On October 11, Singapore’s defense minister Ng Eng Hen met Indonesia’s Coordinating Minister for Political, Legal and Security Affairs, General Wiranto which saw both sides discuss their bilateral defense relationship as well as transnational issues of mutual concern.
With respect of the bilateral defense relationship, the meeting provided both sides an opportunity to discuss following Wiranto’s new appointment as coordinating minister in July as part of Indonesian President Joko “Jokowi” Widodo’s recent cabinet reshuffle. Wiranto is a familiar figure to Singapore and the region, he had served as defense minister and military chief back in the late 1990s. In a post on Facebook, Ng mentioned the significance of this relationship.
“General Wiranto is a good friend of Singapore and knows the SAF well, having started many joint initiatives when he was Chief of TNI and Indonesian Defense Minister from 1998 to 1999,” Ng said. “Good that we have someone of his experience as we tackle together challenges related to terrorism and maritime security.”
According to Singapore’s defense ministry, Wiranto also urged Ng to visit Indonesia. During his visit, Wiranto had also met with other Singaporean officials including Prime Minister Lee Hsien Loong, Deputy Prime Minister Teo Chee Hean, and Communications and Information Minister Ibrahim Yaacob.
In terms of transnational issues, one of the key areas of focus in the meetings was cybersecurity, which is no surprise considering the fact that Wiranto had been in Singapore to participate in the inaugural Singapore International Cyber Week (SICW). Both countries have dedicated growing attention to cyber issues. Last year, Singapore announced it would establish a central agency called the Cyber Security Agency under the Prime Minister’s Office to coordinate national cyber security efforts threat (“Singapore’s Cyber War Gets a Boost”). Indonesia has also been mulling a similar move as well (See: “Does Indonesia Need a New Cyber Agency?”).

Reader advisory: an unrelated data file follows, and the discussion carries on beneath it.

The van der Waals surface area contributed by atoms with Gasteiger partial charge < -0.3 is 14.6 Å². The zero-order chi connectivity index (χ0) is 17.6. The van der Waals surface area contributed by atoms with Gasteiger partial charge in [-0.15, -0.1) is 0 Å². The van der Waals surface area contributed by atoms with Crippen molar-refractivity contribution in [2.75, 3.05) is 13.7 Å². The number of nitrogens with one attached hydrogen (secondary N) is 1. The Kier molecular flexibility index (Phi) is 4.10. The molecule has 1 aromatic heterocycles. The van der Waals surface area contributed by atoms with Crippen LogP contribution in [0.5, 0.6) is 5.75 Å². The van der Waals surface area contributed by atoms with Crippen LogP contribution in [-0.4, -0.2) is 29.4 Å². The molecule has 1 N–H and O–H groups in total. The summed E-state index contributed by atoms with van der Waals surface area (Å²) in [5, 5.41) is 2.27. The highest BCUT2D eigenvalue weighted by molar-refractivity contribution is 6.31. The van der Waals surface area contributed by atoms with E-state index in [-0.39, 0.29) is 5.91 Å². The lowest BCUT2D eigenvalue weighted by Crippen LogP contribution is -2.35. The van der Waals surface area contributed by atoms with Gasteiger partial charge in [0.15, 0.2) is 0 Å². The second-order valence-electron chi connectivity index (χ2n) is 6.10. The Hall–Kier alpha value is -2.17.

In his address at SICW, Wiranto highlighted Indonesia’s role in the establishment of cyber norms as part of the United National Group of Governmental Experts but also emphasized several measures that Southeast Asia could take to enhance regional cooperation, including boosting joint investigation capacity and digital forensics in law enforcement agencies and appointing a point of contact to oversee cybercrime.
Another major issue discussed by both ministers was terrorism. That is no surprise given shared concerns about the rise of the Islamic State and its threat to Southeast Asia, made clear by the Jakarta attacks which occurred back in January. In August, Indonesia also revealed that it had arrested six suspects in Batam who were planning a rocket attack on Marina Bay in Singapore.